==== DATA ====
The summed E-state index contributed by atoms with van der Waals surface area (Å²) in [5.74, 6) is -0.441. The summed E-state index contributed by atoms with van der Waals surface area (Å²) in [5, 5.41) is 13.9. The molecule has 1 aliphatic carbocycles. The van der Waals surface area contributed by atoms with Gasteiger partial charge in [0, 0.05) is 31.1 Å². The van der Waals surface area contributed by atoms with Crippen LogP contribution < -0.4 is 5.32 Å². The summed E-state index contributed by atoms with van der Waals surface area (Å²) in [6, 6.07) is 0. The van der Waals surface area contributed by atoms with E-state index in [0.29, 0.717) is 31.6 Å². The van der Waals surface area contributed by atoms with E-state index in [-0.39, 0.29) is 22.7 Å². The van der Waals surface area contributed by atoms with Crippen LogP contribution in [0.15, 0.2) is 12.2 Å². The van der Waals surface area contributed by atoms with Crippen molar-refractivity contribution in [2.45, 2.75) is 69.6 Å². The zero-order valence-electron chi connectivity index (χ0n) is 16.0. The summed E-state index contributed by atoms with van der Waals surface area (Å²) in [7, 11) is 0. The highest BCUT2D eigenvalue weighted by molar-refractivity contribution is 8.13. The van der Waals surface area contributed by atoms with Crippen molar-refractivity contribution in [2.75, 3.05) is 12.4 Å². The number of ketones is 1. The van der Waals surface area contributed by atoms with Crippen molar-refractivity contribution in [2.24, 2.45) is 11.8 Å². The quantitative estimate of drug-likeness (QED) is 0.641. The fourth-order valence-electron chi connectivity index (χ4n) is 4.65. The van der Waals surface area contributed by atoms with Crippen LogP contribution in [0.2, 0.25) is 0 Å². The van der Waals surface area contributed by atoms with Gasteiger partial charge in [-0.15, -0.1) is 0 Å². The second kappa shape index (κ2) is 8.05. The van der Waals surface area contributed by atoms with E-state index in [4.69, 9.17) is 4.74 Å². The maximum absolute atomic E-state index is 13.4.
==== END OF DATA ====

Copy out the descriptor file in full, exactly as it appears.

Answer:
The summed E-state index contributed by atoms with van der Waals surface area (Å²) in [5.74, 6) is -0.441. The summed E-state index contributed by atoms with van der Waals surface area (Å²) in [5, 5.41) is 13.9. The molecule has 1 aliphatic carbocycles. The van der Waals surface area contributed by atoms with Gasteiger partial charge in [0, 0.05) is 31.1 Å². The van der Waals surface area contributed by atoms with Crippen LogP contribution < -0.4 is 5.32 Å². The summed E-state index contributed by atoms with van der Waals surface area (Å²) in [6, 6.07) is 0. The van der Waals surface area contributed by atoms with E-state index in [0.29, 0.717) is 31.6 Å². The van der Waals surface area contributed by atoms with E-state index in [-0.39, 0.29) is 22.7 Å². The van der Waals surface area contributed by atoms with Crippen LogP contribution in [0.15, 0.2) is 12.2 Å². The van der Waals surface area contributed by atoms with Crippen molar-refractivity contribution in [2.45, 2.75) is 69.6 Å². The zero-order valence-electron chi connectivity index (χ0n) is 16.0. The summed E-state index contributed by atoms with van der Waals surface area (Å²) in [7, 11) is 0. The highest BCUT2D eigenvalue weighted by molar-refractivity contribution is 8.13. The van der Waals surface area contributed by atoms with Crippen molar-refractivity contribution in [2.75, 3.05) is 12.4 Å². The number of ketones is 1. The van der Waals surface area contributed by atoms with Crippen molar-refractivity contribution in [2.24, 2.45) is 11.8 Å². The quantitative estimate of drug-likeness (QED) is 0.641. The fourth-order valence-electron chi connectivity index (χ4n) is 4.65. The van der Waals surface area contributed by atoms with Crippen LogP contribution in [0.2, 0.25) is 0 Å². The van der Waals surface area contributed by atoms with Gasteiger partial charge in [-0.15, -0.1) is 0 Å². The second kappa shape index (κ2) is 8.05. The van der Waals surface area contributed by atoms with E-state index in [4.69, 9.17) is 4.74 Å². The maximum absolute atomic E-state index is 13.4.